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Eric Thake

1904 – 1982

Eric Thake (1904-1982), printmaker, painter and photographer, trained at the National Gallery School and the George Bell School and showed with the Contemporary Group in Melbourne between 1932 and 1938 before serving as an official war artist in the RAAF. While engaged in his thirty-year career in advertising, he held his first solo exhibition at Georges Gallery, Melbourne in 1947; he worked as a medical draughtsman at the University of Melbourne in 1956; and he designed postage stamps and covers for the journal Meanjin. Thake shared the 1941 Contemporary Art Society prize with James Gleeson. Sasha Grishin has written that Thake 'occupied that curious middle ground between being a leading modernist - arguably the first surrealist painter in Australia - and an artist committed to "demystifying" art and bringing art closer to the people. His satirical vignettes on the Australian art scene, in retrospect, read as an incisive commentary on Australian art and its audiences.' A retrospective of his work was held at the NGV in 1970; an exhibition of his cards, Christmas Cards, Eric Thake: Christmas greetings from Thake's flat was held at the Ian Potter Museum of Art at the University of Melbourne in 2002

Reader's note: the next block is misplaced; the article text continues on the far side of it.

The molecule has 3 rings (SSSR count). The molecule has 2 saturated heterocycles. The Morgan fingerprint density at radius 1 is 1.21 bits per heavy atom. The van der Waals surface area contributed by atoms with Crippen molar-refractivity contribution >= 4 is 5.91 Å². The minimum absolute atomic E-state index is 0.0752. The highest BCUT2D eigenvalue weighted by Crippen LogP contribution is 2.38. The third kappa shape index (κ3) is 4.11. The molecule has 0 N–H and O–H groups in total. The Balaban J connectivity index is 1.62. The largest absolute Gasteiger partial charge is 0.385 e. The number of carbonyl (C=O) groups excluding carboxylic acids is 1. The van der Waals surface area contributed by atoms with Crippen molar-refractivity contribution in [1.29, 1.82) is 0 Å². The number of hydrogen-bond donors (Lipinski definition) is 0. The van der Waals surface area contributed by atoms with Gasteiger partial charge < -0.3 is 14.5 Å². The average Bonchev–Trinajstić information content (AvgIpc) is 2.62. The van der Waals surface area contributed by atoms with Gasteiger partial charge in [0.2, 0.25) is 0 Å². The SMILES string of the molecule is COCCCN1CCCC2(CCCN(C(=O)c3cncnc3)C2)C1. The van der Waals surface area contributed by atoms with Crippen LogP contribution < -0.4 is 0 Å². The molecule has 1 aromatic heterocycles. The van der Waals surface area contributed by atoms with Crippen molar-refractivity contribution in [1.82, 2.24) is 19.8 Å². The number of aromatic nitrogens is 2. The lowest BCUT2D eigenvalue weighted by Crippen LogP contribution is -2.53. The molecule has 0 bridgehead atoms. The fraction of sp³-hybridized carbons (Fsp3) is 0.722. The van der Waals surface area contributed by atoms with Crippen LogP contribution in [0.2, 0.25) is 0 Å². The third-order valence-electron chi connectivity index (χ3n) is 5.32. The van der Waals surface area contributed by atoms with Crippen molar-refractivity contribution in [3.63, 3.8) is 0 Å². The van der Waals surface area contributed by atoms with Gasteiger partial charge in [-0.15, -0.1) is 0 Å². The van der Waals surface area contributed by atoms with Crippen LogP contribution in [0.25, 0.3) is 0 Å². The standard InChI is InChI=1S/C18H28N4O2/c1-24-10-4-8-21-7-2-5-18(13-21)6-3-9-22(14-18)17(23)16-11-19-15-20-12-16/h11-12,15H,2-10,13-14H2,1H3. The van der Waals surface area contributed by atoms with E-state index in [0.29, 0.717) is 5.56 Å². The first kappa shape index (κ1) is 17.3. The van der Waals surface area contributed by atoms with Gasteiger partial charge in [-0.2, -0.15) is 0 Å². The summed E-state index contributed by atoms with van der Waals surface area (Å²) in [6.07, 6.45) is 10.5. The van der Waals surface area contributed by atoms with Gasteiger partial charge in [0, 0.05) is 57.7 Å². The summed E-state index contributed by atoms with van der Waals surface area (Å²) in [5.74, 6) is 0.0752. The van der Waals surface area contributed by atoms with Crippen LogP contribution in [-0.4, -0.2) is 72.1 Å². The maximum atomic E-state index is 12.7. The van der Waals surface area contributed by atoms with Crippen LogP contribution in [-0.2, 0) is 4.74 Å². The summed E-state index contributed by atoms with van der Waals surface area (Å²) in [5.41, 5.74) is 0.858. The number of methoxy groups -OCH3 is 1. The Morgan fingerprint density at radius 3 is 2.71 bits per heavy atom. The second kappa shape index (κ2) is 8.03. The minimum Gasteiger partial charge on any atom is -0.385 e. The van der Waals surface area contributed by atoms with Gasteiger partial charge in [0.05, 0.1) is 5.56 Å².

Updated 2018